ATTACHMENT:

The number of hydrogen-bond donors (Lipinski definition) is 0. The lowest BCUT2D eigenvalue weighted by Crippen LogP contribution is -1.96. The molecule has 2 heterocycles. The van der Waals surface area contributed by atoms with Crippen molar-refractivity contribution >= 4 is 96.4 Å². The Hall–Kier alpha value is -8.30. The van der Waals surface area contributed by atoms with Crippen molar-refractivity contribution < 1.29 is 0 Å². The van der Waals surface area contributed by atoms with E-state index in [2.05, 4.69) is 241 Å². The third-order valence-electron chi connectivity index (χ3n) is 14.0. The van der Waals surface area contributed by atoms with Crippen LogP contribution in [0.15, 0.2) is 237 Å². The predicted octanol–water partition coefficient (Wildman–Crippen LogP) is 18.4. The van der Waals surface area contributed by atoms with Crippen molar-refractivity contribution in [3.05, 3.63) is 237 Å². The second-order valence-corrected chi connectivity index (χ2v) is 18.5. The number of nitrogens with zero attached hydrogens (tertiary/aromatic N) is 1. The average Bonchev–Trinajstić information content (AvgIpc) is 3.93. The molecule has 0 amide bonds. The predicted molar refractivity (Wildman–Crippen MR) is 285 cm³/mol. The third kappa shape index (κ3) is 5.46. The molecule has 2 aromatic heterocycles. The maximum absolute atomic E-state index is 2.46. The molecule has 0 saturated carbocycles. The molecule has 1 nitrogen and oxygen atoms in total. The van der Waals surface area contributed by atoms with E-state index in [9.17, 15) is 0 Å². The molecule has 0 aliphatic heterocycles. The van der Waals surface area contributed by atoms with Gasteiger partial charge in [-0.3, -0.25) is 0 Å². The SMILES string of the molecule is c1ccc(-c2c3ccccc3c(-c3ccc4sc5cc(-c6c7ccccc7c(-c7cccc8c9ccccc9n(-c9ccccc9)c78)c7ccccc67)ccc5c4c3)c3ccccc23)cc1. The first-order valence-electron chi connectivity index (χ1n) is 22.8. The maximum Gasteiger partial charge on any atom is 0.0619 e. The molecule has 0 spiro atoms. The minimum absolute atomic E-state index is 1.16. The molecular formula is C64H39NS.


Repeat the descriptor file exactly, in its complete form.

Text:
The number of hydrogen-bond donors (Lipinski definition) is 0. The lowest BCUT2D eigenvalue weighted by Crippen LogP contribution is -1.96. The molecule has 2 heterocycles. The van der Waals surface area contributed by atoms with Crippen molar-refractivity contribution >= 4 is 96.4 Å². The Hall–Kier alpha value is -8.30. The van der Waals surface area contributed by atoms with Crippen molar-refractivity contribution < 1.29 is 0 Å². The van der Waals surface area contributed by atoms with E-state index in [2.05, 4.69) is 241 Å². The third-order valence-electron chi connectivity index (χ3n) is 14.0. The van der Waals surface area contributed by atoms with Crippen LogP contribution in [0.15, 0.2) is 237 Å². The predicted octanol–water partition coefficient (Wildman–Crippen LogP) is 18.4. The van der Waals surface area contributed by atoms with Crippen molar-refractivity contribution in [3.05, 3.63) is 237 Å². The second-order valence-corrected chi connectivity index (χ2v) is 18.5. The number of nitrogens with zero attached hydrogens (tertiary/aromatic N) is 1. The average Bonchev–Trinajstić information content (AvgIpc) is 3.93. The molecule has 0 amide bonds. The predicted molar refractivity (Wildman–Crippen MR) is 285 cm³/mol. The third kappa shape index (κ3) is 5.46. The molecule has 2 aromatic heterocycles. The maximum absolute atomic E-state index is 2.46. The molecule has 0 saturated carbocycles. The molecule has 1 nitrogen and oxygen atoms in total. The van der Waals surface area contributed by atoms with E-state index in [9.17, 15) is 0 Å². The molecule has 0 aliphatic heterocycles. The van der Waals surface area contributed by atoms with Gasteiger partial charge in [-0.3, -0.25) is 0 Å². The SMILES string of the molecule is c1ccc(-c2c3ccccc3c(-c3ccc4sc5cc(-c6c7ccccc7c(-c7cccc8c9ccccc9n(-c9ccccc9)c78)c7ccccc67)ccc5c4c3)c3ccccc23)cc1. The first-order valence-electron chi connectivity index (χ1n) is 22.8. The maximum Gasteiger partial charge on any atom is 0.0619 e. The molecule has 0 spiro atoms. The minimum absolute atomic E-state index is 1.16. The molecular formula is C64H39NS.